“Simon Studer started his career in a basement vault in a warehouse complex near the heart of this city, known for international banks and outrageous prices. It was a strange job. Every day, someone would open the vault and lock him inside until it was time for lunch. Then he’d be let out of the vault and, after eating, he’d be locked in again until it was time to go home.”
The New York Times reports: “He was taking inventory for one of Switzerland’s best-known gallery owners, who rented the space. “I was checking sizes, condition, looking for a signature,” Mr. Studer recalls, “and making sure the art was properly measured.”
This might have been a tedious way to spend four months, but what was being tallied and assessed was the handiwork of Pablo Picasso. Not hundreds of pieces, but thousands — shelf upon shelf of drawings, paintings and sculptures. It was Mr. Studer’s first peek at the astounding wealth stuffed inside the Geneva Freeport, as this warehouse complex is known.
The second peek came when he realized what the guy in the vault next door was doing: counting a roomful of gold bars.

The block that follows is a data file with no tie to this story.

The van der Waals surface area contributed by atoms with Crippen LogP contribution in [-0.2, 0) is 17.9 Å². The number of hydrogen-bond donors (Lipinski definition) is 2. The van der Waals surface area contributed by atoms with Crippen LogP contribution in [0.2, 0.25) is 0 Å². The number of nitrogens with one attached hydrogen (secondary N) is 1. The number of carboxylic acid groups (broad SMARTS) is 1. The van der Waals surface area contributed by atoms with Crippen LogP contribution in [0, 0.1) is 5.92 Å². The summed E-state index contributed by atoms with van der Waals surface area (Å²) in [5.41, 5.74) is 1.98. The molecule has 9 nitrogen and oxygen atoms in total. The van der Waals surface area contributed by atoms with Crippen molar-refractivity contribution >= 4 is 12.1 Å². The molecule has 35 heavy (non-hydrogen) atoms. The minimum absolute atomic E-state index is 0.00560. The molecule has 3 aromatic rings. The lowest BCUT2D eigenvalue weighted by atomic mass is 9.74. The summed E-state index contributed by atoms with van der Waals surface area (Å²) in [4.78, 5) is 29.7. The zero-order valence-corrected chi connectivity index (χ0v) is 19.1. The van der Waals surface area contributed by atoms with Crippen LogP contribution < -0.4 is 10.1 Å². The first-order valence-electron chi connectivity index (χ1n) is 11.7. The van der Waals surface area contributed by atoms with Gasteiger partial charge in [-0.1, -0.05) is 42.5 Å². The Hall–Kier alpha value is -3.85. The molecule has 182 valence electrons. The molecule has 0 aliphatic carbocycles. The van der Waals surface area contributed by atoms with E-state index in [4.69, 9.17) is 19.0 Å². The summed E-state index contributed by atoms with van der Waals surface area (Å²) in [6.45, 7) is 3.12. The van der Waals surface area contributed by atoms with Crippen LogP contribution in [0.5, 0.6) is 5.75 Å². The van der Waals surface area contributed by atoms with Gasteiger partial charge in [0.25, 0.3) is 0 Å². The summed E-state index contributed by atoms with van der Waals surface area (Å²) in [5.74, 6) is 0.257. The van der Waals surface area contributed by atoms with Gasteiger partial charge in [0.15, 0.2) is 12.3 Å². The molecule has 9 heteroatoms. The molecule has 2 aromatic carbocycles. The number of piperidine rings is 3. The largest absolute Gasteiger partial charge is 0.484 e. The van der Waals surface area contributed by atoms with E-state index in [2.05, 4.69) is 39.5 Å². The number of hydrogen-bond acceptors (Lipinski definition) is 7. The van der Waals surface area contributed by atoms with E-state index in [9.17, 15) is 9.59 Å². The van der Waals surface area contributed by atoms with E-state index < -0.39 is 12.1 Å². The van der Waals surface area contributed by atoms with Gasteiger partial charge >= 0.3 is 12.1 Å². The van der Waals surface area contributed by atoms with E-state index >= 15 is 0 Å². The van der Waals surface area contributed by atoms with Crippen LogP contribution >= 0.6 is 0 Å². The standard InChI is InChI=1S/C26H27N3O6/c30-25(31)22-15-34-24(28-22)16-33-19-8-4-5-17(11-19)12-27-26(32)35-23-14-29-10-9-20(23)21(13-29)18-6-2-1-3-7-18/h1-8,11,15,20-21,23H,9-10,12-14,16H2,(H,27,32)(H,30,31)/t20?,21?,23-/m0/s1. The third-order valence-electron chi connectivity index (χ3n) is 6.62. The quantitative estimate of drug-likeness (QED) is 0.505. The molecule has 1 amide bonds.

“That’s the Freeport,” says Mr. Studer, who now runs his own gallery. “You have no idea what is next door and then you happen to be there when they open a door and, poof, you see.”
That Picasso gig was about 25 years ago, and all evidence suggests that the Freeport is more treasure-crammed than ever. Though little known outside the art world, this surprisingly drab series of buildings is renowned by dealers and collectors as the premier place to stash their most valuable works.
They come for the security and stay for the tax treatment. For as long as goods are stored here, owners pay no import taxes or duties, in the range of 5 to 15 percent in many countries. If the work is sold at the Freeport, the owner pays no transaction tax, either.
Once it exits the premises — either because it’s been sold or because the original owner has moved it — taxes are owed in the country where it winds up. But for as long as a work is in the Freeport, it’s as if it resides in a no-man’s land where there is no Caesar to render unto.
Only a few years ago, in fact, the Freeport was officially not part of Switzerland. The buildings have since been patriated, but they and a handful of lesser-known freeports in different parts of Switzerland remain the closest thing to the Cayman Islands that the art world has to offer. It’s a haven where the climate — financial and otherwise — is ideal for high-net-worth individuals and their assets. ”
Read on at The New York Times.
Photo by Victo Ngai